50 years later, Star Trek sets a high bar for TV

The Seattle EMP Museum opens a Star Trek-focused exhibit Saturday, one of many events in 2016 to celebrate 50 years of devoted fandom that producers wonder how to replicate in a digital age. 

Elaine Thompson/AP
EMP Museum curator Brooks Peck steps through a Jefferies Tube as he leads media members on a tour of displays for the exhibit, "Star Trek: Exploring New Worlds," for a 50th anniversary celebration of the "Star Trek" franchise at the EMP Museum in Seattle. The exhibit opens on Saturday.

Tricorders, tribbles, and Trekkies are converging in Seattle for an EMP Museum exhibit that celebrates the 50-year anniversary of television's most ongoing mission.

"Star Trek: Exploring New Worlds" opens Saturday with costumes from all five Star Trek captains, a replica of the Enterprise bridge, and a mock spaceship corridor littered with escaping tribbles, The Seattle Times reported. 

This exhibit is limited to those who trek to Seattle, but Star Trek's 50th anniversary is inspiring discussion far beyond the Northwestern enclave of geek culture, as producers debate what makes and sustains a hit in a changing media landscape.  

Could today's TV viewers' binge-watching and Netflix habits yield a hit that, 50 years after the fact, inspires a museum full of garage-fed set pieces? Today's media market demands a different type of complexity, The Christian Science Monitor's Molly Driscoll wrote of "Game of Thrones":

"Thrones" is very much a show of our current TV age and one that may not have been able to succeed in a time before DVRs and binge-watching. Fans are asked to remember hordes of minor characters and plotlines that kicked off in season one and were possibly not referenced again until years later.

In the past, while a viewer was watching TV, "the baby was crying, the doorbell was ringing, the phone was ringing, you were probably out of the room making dinner," says Robert Thompson, director of the Bleier Center for Television and Popular Culture at Syracuse University’s Newhouse School. "It really had to be easy to consume. But that's not how we have to watch television anymore. If the phone rings, you push pause."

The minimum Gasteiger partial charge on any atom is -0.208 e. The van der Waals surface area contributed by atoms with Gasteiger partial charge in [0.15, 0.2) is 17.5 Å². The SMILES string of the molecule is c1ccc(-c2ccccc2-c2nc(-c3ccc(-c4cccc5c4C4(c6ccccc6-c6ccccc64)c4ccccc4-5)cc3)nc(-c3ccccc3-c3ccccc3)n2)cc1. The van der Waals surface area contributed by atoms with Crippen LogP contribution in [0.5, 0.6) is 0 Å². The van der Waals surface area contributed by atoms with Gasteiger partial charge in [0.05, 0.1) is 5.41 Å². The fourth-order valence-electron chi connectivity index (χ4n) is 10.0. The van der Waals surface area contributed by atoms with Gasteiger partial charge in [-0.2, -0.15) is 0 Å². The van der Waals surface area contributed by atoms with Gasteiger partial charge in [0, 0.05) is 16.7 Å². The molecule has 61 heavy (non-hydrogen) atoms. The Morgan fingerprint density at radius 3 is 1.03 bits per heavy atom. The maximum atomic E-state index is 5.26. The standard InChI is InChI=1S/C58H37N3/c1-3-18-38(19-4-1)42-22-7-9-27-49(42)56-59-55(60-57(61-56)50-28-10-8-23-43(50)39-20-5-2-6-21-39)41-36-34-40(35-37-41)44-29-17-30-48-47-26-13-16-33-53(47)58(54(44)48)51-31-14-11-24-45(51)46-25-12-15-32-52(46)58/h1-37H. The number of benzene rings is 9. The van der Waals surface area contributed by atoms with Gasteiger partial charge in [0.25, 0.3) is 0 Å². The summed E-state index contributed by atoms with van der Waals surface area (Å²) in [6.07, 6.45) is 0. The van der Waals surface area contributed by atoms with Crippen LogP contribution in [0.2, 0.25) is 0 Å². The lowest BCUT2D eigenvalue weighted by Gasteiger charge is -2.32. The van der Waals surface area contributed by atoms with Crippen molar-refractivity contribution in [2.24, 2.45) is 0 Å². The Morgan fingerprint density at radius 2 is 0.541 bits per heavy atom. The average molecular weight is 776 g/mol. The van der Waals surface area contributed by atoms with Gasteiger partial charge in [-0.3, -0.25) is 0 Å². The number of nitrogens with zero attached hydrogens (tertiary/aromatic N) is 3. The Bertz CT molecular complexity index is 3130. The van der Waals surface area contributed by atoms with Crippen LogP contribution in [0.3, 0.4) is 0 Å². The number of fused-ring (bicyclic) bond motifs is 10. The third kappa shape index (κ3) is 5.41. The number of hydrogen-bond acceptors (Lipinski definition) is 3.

Pressure is up as producers deal with the increasing fragmentation of digital audiences, and pre-showing series tests include everything from how much scenes offend people to focus group marathons that test whether they prove "bingeworthy," The Wall Street Journal reported, as industry gurus search for the magic combination to create another phenomenon parallel to Star Trek.  

If the mission fails, this year will produce enough Star Trek tributes to satiate the most nostalgic of fans. 

Fans can convene for Star Trek: Mission New York Sept. 2-4 for all the autographing, behind-the-scenes tidbits, and cosplay they could desire, and to commemorate the original fan gathering in 1972. Trek Talks – TED Talks with an edge toward scientific innovation and cultural diversity – begin in July. The San Francisco ComicCon, also in July, will show off 50 years of Star Trek-related art, including pieces from the late Mr. Spock (Leonard Nimoy), USA Today reported.

"We are talking about one of the most influential franchises of all time, but also one of the most beloved with arguably the most passionate and invested fan base in the world," Liz Kalodner, executive vice president of CBS Consumer Products, told USA Today.

Star Trek will also be going boldly into entirely unexplored story lines, as the new film "Star Trek Beyond" is expected in the summer of 2016, and a new CBS TV series is set for a 2017 launch. 

The new series does not star Captain Kirk or his crew, but rather follows other characters who might, if things get rocky, bump into Captain Kirk on an Enterprise mission, The Monitor reported.

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